The concepts of Equity and Responsibility in the global climate change regime focus on accounting for the historical amount of CO2 emissions produced by developed and developing countries. These concepts also acknowledge the disproportional consequences that are rendered for climate change, and thus inform the development of more equitable emissions targets today.
Equity has two main components: “how to address imbalances between States’ capacities to tackle climate change, and how to temper the impact of climate change response measures on vulnerable segments of the population in developed and developing countries alike.” Whereas, responsibility focuses on setting stricter targets for countries, like the United Kingdom (U.K.), which began to industrialize and pollute much earlier than most developing countries.
The Paris Agreement marked a notable shift in the climate change regime by replacing top-down international goal setting with individual national goals. Each country is able to set and justify their individual climate change targets, which vary in ambitiousness. As a result, the regime has led to a shift away from Equity and Responsibility for developed countries. Current estimates put the expected temperature increase at 2.7 degrees with the current Nationally Determined Contributions (NDC) proposals. Countries like the United States have used these loosely set targets to shirk any historical or modern responsibility they may have.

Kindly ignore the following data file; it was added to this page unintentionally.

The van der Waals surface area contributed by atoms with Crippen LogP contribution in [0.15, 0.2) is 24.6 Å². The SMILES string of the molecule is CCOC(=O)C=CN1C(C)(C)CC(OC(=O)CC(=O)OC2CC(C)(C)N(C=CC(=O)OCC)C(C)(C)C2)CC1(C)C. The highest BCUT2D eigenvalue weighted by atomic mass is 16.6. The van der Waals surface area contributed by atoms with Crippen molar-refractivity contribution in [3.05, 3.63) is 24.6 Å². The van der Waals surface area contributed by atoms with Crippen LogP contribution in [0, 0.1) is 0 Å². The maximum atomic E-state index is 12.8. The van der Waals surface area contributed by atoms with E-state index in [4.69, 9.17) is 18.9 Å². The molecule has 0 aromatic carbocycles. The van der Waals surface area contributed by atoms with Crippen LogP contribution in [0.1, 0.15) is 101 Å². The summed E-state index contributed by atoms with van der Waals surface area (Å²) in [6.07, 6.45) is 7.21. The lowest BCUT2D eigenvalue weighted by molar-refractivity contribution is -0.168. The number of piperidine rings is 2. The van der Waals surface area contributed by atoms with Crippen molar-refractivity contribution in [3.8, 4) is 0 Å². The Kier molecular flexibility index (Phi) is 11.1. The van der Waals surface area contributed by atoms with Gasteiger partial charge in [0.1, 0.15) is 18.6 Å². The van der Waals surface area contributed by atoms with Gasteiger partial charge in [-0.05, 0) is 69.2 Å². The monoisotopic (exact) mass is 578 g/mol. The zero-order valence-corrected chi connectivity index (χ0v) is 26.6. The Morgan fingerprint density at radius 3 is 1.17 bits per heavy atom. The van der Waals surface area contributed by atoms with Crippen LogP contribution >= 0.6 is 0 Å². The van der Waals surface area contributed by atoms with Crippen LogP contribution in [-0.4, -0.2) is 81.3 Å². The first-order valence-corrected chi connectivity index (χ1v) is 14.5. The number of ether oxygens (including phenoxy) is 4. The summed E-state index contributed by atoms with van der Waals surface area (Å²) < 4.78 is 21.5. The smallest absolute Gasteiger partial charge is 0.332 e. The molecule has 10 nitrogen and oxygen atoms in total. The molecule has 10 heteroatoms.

Historical emissions are measured starting from the early periods of industrialization. For most developed countries today, this booming period of industrialization was aided by the wealth of their colonies. Not only did this exploitation hinder developing countries’ growth, it has also contributed to the destruction of our planet, the effects of which we see now. Today, many countries struggle to address the loss and damage associated with climate change, while simultaneously attempting to create a more sustainable future. To what degree is the historical responsibility for CO2 emissions intrinsically tied to the colonial legacies endured by vulnerable developing countries?